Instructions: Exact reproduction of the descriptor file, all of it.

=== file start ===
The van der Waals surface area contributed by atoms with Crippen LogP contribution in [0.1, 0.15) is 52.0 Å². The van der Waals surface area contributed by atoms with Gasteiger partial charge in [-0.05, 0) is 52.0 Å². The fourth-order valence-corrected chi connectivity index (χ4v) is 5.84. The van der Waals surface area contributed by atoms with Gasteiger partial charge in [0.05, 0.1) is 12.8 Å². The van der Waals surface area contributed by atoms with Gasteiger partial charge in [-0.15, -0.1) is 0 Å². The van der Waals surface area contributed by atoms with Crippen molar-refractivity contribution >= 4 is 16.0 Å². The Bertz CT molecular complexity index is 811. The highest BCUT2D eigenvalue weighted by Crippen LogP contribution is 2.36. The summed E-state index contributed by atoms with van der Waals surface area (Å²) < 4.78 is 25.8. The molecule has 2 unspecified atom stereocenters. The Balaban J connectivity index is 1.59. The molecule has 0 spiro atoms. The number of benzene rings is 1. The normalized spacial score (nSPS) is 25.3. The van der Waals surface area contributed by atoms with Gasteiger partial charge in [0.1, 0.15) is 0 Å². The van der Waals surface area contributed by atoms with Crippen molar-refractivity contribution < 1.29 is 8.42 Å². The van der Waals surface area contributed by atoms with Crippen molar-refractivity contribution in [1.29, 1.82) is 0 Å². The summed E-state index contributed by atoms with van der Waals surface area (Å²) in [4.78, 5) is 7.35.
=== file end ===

The van der Waals surface area contributed by atoms with Crippen LogP contribution in [0.1, 0.15) is 52.0 Å². The van der Waals surface area contributed by atoms with Gasteiger partial charge in [-0.05, 0) is 52.0 Å². The fourth-order valence-corrected chi connectivity index (χ4v) is 5.84. The van der Waals surface area contributed by atoms with Gasteiger partial charge in [0.05, 0.1) is 12.8 Å². The van der Waals surface area contributed by atoms with Gasteiger partial charge in [-0.15, -0.1) is 0 Å². The van der Waals surface area contributed by atoms with Crippen molar-refractivity contribution >= 4 is 16.0 Å². The Bertz CT molecular complexity index is 811. The highest BCUT2D eigenvalue weighted by Crippen LogP contribution is 2.36. The summed E-state index contributed by atoms with van der Waals surface area (Å²) < 4.78 is 25.8. The molecule has 2 unspecified atom stereocenters. The Balaban J connectivity index is 1.59. The molecule has 0 spiro atoms. The number of benzene rings is 1. The normalized spacial score (nSPS) is 25.3. The van der Waals surface area contributed by atoms with Gasteiger partial charge in [0.1, 0.15) is 0 Å². The van der Waals surface area contributed by atoms with Crippen molar-refractivity contribution < 1.29 is 8.42 Å². The van der Waals surface area contributed by atoms with Crippen molar-refractivity contribution in [1.29, 1.82) is 0 Å². The summed E-state index contributed by atoms with van der Waals surface area (Å²) in [4.78, 5) is 7.35.